You probably noticed I love anything that I can use with those bingo chips! The top picture shoes the student searching and covering the word come. The bottom picture shows an early finisher using one counter to read as many words as she can. When she comes to one she doesn't know, she leaves it on there and gets a new counter to continue on. At the end, I remind her of the words she wasn't sure of. 

You can find this and other activities here.

 The purpose of mastering sight words is to gain automaticity with these words so that eventually your students will become fluent readers when reading a book or reading passage. BUT sometimes we skip so many steps in between. I know I've been guilty of that. Okay, you know that word,  sweet! Let's read this huge passage then. Wait! Rewind. What I mean is, let's slowly give you those building blocks so that you can read that huge reading passage. Our struggling and beginning readers can be VERY intimidated by a huge reading passage without support. With that said, many of our students  learn sight words quickly and are ready for huge passages pretty quickly. I'm more focusing on your students who need a little extra time and guidance.

Sight Word Phrases
We've talked about practicing sight words in isolation, now we're moving into reading those sight words in the context of a phrase, sentence, or reading passage. First, you can focus on sight word phrases. These are the common phrases that go together.  This is a great way to transition from word to sentence. It's  good for them to see these words in come context. You can actually find fluency phrases all over! Just google and there you will find tons.

I used these after my students had a little practice with the sight words individually (flashcards, writing in sand, trace and say, search the word, etc.)  These can be found with my sight word program all the way at the bottom of this post. :)

Simple Sentences
I introduce sentences shortly after introducing the first few sight words to my kinders. This is one of my favorite creations for my beginning readers: Build a Sentence. I slowly introduce sight words and students build sentences using those sight words and word cards with picture clues. Even with just a few sight words, you can mix and match to make several different sentences.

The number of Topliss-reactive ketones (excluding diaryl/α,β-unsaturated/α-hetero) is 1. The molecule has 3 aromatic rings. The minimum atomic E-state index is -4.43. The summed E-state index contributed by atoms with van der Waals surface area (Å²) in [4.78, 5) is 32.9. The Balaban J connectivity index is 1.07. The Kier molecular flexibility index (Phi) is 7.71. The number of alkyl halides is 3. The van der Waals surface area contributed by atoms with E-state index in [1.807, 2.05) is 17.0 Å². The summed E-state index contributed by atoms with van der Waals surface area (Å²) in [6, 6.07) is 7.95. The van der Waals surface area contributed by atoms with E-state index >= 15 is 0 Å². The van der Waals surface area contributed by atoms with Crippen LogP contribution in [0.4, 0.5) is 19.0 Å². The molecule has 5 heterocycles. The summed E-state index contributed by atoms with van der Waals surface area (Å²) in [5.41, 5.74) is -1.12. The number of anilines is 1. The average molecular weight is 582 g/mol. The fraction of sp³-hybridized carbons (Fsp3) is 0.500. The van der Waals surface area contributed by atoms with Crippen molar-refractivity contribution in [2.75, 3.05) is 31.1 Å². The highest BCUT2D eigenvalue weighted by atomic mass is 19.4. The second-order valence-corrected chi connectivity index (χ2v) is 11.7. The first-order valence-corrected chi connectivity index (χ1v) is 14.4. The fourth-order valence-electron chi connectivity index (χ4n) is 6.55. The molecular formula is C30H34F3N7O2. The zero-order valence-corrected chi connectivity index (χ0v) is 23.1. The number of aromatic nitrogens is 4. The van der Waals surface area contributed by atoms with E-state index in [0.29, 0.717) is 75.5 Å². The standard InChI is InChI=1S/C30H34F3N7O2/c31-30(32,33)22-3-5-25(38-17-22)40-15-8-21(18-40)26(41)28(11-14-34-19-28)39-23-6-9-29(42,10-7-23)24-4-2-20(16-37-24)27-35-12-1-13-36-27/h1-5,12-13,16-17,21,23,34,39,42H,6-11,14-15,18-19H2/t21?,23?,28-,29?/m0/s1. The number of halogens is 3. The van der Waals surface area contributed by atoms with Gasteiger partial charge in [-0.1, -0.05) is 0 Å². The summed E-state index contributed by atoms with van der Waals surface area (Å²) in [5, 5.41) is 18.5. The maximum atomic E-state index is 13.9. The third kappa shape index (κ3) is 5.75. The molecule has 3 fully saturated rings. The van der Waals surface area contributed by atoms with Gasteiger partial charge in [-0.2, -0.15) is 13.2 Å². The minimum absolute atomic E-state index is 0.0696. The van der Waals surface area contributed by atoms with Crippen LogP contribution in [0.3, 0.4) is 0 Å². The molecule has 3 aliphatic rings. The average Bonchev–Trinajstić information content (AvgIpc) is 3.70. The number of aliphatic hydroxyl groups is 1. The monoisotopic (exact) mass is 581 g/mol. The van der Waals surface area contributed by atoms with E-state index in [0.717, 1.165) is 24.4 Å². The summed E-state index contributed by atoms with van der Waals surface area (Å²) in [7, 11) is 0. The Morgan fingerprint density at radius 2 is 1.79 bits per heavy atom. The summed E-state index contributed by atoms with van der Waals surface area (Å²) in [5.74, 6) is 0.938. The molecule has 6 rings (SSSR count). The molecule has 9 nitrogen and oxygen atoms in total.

I introduce the, see, I, a. You can make sentences with the picture cards so your kids can practice building simple sentences. Then I add in We and like. Soon, they can mix different words to make a variety of sentences by matching the colors up. 

I recently updated with black-and-white sight words cards so you could print onto colored paper. I also added some CVC word cards to use in place of the picture cards. 

The picture cards are perfect for introducing the early guided reading strategies: Get your mouth ready with the first sound and look at the picture. 

Here's a little video of my son beginning to learn his sight words:

Here, I've made sentences with a focus on one sight word. This one has the word "are" in each. I incorporated strategy usage in this activity. On the right are the first three strategies I teach: look at the picture, get your mouth ready, and sound it out. For beginning sight words, I made sentences where the student could be successful with these three strategies AND the knowledge of the sight word or past sight words. This way, they can practice those words in context and be successful! 

If you just want repetition and not the strategy pictures, I also have just checkmarks.